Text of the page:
High Early Cardiovascular Mortality After Liver Transplantation


    loading  Checking for direct PDF access through Ovid

Abstract

Cardiovascular disease (CVD) contributes to excessive long-term mortality after liver transplantation (LT); however, little is known about early postoperative CVD mortality in the current era. In addition, there is no model for predicting early postoperative CVD mortality across centers. We analyzed adult recipients of primary LT in the Organ Procurement and Transplantation Network (OPTN) database between February 2002 and December 2012 to assess the prevalence and predictors of early (30-day) CVD mortality, which was defined as death from arrhythmia, heart failure, myocardial infarction, cardiac arrest, thromboembolism, and/or stroke. We performed logistic regression with stepwise selection to develop a predictive model of early CVD mortality. Sex and center volume were forced into the final model, which was validated with bootstrapping techniques. Among 54,697 LT recipients, there were 1576 deaths (2.9%) within 30 days. CVD death was the leading cause of 30-day mortality (40.2%), and it was followed by infection (27.9%) and graft failure (12.2%). In a multivariate analysis, 9 significant covariates (6 recipient covariates, 2 donor covariates, and 1 operative covariate) were identified: age, preoperative hospitalization, intensive care unit status, ventilator status, calculated Model for End-Stage Liver Disease score, portal vein thrombosis, national organ sharing, donor body mass index, and cold ischemia time. The model showed moderate discrimination (C statistic = 0.66, 95% confidence interval = 0.63-0.68). In conclusion, we provide the first multicenter prognostic model for the prediction of early post-LT CVD death, the most common cause of early post-LT mortality in the current transplant era. However, evaluations of additional CVD-related variables not collected by the OPTN are needed in order to improve the model's accuracy and potential clinical utility. Liver Transpl, 2014. © 2014 AASLD.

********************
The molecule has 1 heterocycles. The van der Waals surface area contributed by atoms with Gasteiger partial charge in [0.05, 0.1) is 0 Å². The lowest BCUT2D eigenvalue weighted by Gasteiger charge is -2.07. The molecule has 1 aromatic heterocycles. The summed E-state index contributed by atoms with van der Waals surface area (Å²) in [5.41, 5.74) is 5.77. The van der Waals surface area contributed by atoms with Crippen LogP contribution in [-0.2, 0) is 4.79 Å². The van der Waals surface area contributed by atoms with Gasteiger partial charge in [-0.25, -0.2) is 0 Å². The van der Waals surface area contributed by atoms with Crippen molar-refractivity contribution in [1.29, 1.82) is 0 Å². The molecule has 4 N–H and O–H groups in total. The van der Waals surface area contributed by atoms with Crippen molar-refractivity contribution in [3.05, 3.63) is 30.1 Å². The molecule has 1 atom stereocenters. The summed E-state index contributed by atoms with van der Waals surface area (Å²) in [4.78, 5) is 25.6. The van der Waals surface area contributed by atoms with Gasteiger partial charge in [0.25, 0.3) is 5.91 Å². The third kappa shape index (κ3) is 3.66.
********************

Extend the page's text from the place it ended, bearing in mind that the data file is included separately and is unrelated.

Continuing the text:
loading  Loading Related Articles